In this tutorial we will learn how to setup an IR remote for an Arduino. IR remotes can be used in your projects for all kinds of things. You can use an IR remote to turn on and off a device, LED, relay, or even use it to steer an Arduino robot or automated vehicle. With a transmitter, you can even make a sneaky little device that turns off every TV in the vicinity. It’s quite the versatile piece of kit to have in your Arduino arsenal!

In this tutorial we’re going to create a very simple sketch that reads the input on buttons pressed on an IR remote control and then turns on or a corresponding LED.

Simple Parts List for this Project

If you don’t already have all of the parts for this project, here’s a quick list to get you started. One thing to note. If you don’t want to buy a dedicated remote for your project, this project will work with almost any IR remote control that you have laying around your house. Try one from your TV or an RGB LED set. You’ll be surprised all of the remotes you have that already work with this project.

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How Infrared Light Works

Without going into too much detail, its a good idea to just understand the basics of how infrared works, as it will help you understand what’s going on in your project.  Simply put, Infrared light is very similar to the light you and I see when we look at things all around us or what we call visible light. The only difference between visible light and other forms of light is the frequency and wave length. Frequency being how many waves pass per second and wavelength determining how long each wave is.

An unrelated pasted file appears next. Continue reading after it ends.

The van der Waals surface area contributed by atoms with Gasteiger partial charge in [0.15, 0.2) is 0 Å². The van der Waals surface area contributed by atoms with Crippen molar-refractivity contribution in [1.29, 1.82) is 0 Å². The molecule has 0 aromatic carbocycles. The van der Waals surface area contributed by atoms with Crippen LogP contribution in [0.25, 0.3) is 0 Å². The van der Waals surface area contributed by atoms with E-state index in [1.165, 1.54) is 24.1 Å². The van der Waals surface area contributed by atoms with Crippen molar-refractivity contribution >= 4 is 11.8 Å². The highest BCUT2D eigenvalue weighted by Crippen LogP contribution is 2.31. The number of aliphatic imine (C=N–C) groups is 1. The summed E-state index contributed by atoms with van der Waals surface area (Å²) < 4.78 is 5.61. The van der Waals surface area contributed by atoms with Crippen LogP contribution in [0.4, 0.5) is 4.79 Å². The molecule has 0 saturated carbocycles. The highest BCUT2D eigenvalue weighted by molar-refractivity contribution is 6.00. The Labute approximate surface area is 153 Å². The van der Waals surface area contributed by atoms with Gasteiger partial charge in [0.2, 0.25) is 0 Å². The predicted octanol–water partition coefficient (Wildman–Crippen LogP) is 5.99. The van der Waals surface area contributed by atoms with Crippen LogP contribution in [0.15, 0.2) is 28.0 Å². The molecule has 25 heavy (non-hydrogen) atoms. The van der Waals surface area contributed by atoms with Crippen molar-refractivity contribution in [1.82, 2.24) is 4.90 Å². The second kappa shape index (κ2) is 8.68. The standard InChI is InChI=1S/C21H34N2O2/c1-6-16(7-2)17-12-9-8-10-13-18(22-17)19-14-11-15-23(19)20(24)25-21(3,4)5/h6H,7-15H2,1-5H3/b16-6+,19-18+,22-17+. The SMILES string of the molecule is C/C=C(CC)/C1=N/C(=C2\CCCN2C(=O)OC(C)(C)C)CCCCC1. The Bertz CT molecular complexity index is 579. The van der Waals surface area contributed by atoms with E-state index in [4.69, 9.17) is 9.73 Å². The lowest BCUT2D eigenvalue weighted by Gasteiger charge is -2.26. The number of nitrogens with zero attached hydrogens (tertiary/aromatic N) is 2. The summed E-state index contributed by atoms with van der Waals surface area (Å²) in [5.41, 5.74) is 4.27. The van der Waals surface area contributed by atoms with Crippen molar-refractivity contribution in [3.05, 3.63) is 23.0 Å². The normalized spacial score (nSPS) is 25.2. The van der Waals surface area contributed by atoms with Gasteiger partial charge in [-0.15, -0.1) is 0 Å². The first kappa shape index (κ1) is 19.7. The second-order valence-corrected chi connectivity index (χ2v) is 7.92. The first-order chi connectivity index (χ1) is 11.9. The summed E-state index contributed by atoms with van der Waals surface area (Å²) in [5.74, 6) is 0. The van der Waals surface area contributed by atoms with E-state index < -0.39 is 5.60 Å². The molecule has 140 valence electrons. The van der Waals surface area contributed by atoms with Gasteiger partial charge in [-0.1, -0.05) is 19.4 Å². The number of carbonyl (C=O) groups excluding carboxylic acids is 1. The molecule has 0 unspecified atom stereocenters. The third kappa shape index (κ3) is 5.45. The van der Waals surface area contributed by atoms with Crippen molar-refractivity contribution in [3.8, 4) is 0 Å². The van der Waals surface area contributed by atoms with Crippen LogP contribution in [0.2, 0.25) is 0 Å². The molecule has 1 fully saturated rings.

Infrared light is just outside the frequency and wavelength that human eyes can see.  Here’s a handy spectrum chart to put things in perspective for you.

Infrared light does not pass through or penetrate most objects similar to visible light. Therefore Infrared requires line of sight to work.  Placing a non-transparent solid object between the the emitter and receiver will stop the devices from functioning.

How IR Transmitters and Receivers Work

Before we setup an IR Remote for an Arduino, let’s also quickly understand what’s happening with the devices. Now that we know that Infrared is light, almost like any other light we can see then one begins to wonder if an IR LED would look like a flashlight to creatures that could see in the infrared spectrum. And the answer is yes! Except that when an IR remote transmit its actually flashing.  These flashes create patterns that translate into data. So that alien creature would see a flickering pattern of light that would be slightly different depending on which button on your remote is being pressed.

Understanding IR Codes

These patterns are referred to as IR codes. Every button on an IR based remote control transmits a unique code. Different manufacturers and different remote controls may use different codes on different buttons. If you don’t know the codes for your remote, its OK. We’re going to write a sketch below that will simply write the code it receives to the serial console.  You’ll be able to press any button on your remote and find its code.

Wiring the Infrared Receiver to the Arduino